Talk at FrontFest 2018 (Madrid)
Belén Albeza @ladybenko
A BIT ABOUT MYSELF…
• 8 years of experience in the industry, in UK and in Spain
• Game development for mobile and Facebook
• Front-end, back-end, a bit of devops…
• R&D and tiger team
• DevRel at Mozilla
• First joined a developers community at 14 yo.
BEING A FRONT-END DEV TODAY
• LOTS of shiny new stuff every day
• New frameworks, new tools, new API’s, new CSS properties…
• LOTS of meet ups and conferences to go to
• LOTS of pressure to “contribute to the community”
• Do you have projects on Github?
• Do you contribute to open source?
• Do you write technical articles?
WHO IS OVERWHELMED?
IN THIS TALK
• We’ll see which myths & beliefs are holding us back
• How we can improve our performance, and learn effectively during our
• How we can make our teammates and colleagues better
MYTHS & BELIEFS
ARE WE SURE “PASSION” IS WHAT WE ARE LOOKING FOR?
• “Passion” tells nothing about a person’s talent, skills, or performance
• “Passion” is sometimes used as an excuse to get advantage of people
• Remember that we can be passionate and still have a life outside
• Let’s look for professionalism!
“ Professionalism is about knowing your job, doing
it well, and being proud of it […]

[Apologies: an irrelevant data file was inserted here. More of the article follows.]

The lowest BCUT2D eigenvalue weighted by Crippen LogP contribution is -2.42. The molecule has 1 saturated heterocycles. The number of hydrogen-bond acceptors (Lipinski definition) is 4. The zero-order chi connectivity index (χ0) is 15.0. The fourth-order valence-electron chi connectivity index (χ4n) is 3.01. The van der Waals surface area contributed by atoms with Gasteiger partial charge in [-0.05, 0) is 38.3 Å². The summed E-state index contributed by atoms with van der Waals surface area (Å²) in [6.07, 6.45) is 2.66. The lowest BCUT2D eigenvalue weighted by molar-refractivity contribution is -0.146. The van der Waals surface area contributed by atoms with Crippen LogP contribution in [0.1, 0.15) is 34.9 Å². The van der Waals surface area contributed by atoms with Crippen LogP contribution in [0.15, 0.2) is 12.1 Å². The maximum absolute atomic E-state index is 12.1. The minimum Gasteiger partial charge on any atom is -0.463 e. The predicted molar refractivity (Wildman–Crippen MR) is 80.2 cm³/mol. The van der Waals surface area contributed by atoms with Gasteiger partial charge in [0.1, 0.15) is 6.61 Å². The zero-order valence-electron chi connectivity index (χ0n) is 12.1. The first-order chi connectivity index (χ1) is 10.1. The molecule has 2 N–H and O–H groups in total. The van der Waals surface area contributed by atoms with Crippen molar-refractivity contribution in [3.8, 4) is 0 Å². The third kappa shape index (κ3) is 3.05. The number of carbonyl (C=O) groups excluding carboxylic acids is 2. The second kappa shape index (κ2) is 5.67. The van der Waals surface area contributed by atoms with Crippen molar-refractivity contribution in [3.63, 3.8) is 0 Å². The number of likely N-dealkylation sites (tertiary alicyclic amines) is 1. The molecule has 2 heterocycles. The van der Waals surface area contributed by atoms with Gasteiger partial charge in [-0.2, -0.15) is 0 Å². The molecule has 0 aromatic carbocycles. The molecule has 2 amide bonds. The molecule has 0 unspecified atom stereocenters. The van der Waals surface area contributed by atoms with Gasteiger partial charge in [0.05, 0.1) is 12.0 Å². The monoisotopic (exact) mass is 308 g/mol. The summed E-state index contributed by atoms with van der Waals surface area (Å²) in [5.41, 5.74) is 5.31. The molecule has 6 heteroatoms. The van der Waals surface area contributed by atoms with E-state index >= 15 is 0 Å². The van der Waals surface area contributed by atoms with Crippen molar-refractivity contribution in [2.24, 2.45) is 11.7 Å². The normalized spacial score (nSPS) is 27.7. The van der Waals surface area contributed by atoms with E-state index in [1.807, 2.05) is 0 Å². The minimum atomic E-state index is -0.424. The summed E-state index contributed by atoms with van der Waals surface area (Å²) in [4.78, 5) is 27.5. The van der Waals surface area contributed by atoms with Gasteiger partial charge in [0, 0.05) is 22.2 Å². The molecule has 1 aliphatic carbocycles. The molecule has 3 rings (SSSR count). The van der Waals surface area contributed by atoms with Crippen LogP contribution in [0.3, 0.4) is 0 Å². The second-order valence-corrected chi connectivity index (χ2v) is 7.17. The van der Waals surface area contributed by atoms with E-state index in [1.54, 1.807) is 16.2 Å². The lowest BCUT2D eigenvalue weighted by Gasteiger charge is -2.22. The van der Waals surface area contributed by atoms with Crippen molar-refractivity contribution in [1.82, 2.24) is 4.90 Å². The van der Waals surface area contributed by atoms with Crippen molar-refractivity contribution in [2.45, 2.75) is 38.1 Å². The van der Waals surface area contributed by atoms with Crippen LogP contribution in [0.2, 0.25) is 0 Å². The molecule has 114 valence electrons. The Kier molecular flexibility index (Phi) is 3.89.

Passion is no guarantee of talent or even basic
competence. Ability, pride, discipline, integrity,
dedication, organization, communication, and
social skills are much more useful to an employer
than passion is.
- Ernest Adams
Passion versus Professionalism (Gamasutra)
BAD ROLE MODELS
• Questionable ethics / behaviour
• Being a genius doesn’t excuse bad actions
• It’s naïve to assume their beliefs / actions don’t affect their code or the
communities they lead
WHO CAN BE A GOOD ROLE MODEL FOR US?
• A person we can relate to (similar background, circumstances,
• Someone whose core values we respect
• Ideally: someone we can hang out with
& OPEN SOURCE
“Hackers should be judged by their
hacking, not bogus criteria such as
degrees, age, race, or position.”
- S. Levy
Hackers: Heroes of the Computer Revolution
THE MYTH OF MERITOCRACY
• It does not exist neither in our society, nor in tech